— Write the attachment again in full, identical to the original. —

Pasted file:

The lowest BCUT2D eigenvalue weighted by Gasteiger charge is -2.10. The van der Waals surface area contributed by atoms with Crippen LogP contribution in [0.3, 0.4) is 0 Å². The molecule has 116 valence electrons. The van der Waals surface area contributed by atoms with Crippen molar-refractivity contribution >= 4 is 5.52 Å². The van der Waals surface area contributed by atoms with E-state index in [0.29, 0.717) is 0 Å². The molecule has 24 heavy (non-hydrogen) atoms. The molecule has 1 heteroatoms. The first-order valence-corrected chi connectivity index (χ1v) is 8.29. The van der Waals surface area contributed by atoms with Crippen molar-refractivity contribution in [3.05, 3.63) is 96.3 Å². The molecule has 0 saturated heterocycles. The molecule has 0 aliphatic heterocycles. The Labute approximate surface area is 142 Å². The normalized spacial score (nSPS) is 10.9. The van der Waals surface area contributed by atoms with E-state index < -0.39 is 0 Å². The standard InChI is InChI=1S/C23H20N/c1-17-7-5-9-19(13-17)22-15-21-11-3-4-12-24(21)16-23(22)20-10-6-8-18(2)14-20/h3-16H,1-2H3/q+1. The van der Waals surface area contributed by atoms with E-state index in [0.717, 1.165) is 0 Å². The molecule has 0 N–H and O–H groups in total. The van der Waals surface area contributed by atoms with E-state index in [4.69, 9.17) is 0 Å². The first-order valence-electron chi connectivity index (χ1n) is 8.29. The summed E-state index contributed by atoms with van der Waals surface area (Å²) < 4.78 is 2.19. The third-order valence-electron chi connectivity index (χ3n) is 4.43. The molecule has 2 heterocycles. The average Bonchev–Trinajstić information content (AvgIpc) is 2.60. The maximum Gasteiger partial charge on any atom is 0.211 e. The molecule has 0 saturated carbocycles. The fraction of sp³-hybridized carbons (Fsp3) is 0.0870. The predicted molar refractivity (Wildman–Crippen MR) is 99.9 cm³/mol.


The lowest BCUT2D eigenvalue weighted by Gasteiger charge is -2.10. The van der Waals surface area contributed by atoms with Crippen LogP contribution in [0.3, 0.4) is 0 Å². The molecule has 116 valence electrons. The van der Waals surface area contributed by atoms with Crippen molar-refractivity contribution >= 4 is 5.52 Å². The van der Waals surface area contributed by atoms with E-state index in [0.29, 0.717) is 0 Å². The molecule has 24 heavy (non-hydrogen) atoms. The molecule has 1 heteroatoms. The first-order valence-corrected chi connectivity index (χ1v) is 8.29. The van der Waals surface area contributed by atoms with Crippen molar-refractivity contribution in [3.05, 3.63) is 96.3 Å². The molecule has 0 saturated heterocycles. The molecule has 0 aliphatic heterocycles. The Labute approximate surface area is 142 Å². The normalized spacial score (nSPS) is 10.9. The van der Waals surface area contributed by atoms with E-state index < -0.39 is 0 Å². The standard InChI is InChI=1S/C23H20N/c1-17-7-5-9-19(13-17)22-15-21-11-3-4-12-24(21)16-23(22)20-10-6-8-18(2)14-20/h3-16H,1-2H3/q+1. The van der Waals surface area contributed by atoms with E-state index in [0.717, 1.165) is 0 Å². The molecule has 0 N–H and O–H groups in total. The van der Waals surface area contributed by atoms with E-state index in [4.69, 9.17) is 0 Å². The first-order valence-electron chi connectivity index (χ1n) is 8.29. The summed E-state index contributed by atoms with van der Waals surface area (Å²) < 4.78 is 2.19. The third-order valence-electron chi connectivity index (χ3n) is 4.43. The molecule has 2 heterocycles. The average Bonchev–Trinajstić information content (AvgIpc) is 2.60. The maximum Gasteiger partial charge on any atom is 0.211 e. The molecule has 0 saturated carbocycles. The fraction of sp³-hybridized carbons (Fsp3) is 0.0870. The predicted molar refractivity (Wildman–Crippen MR) is 99.9 cm³/mol.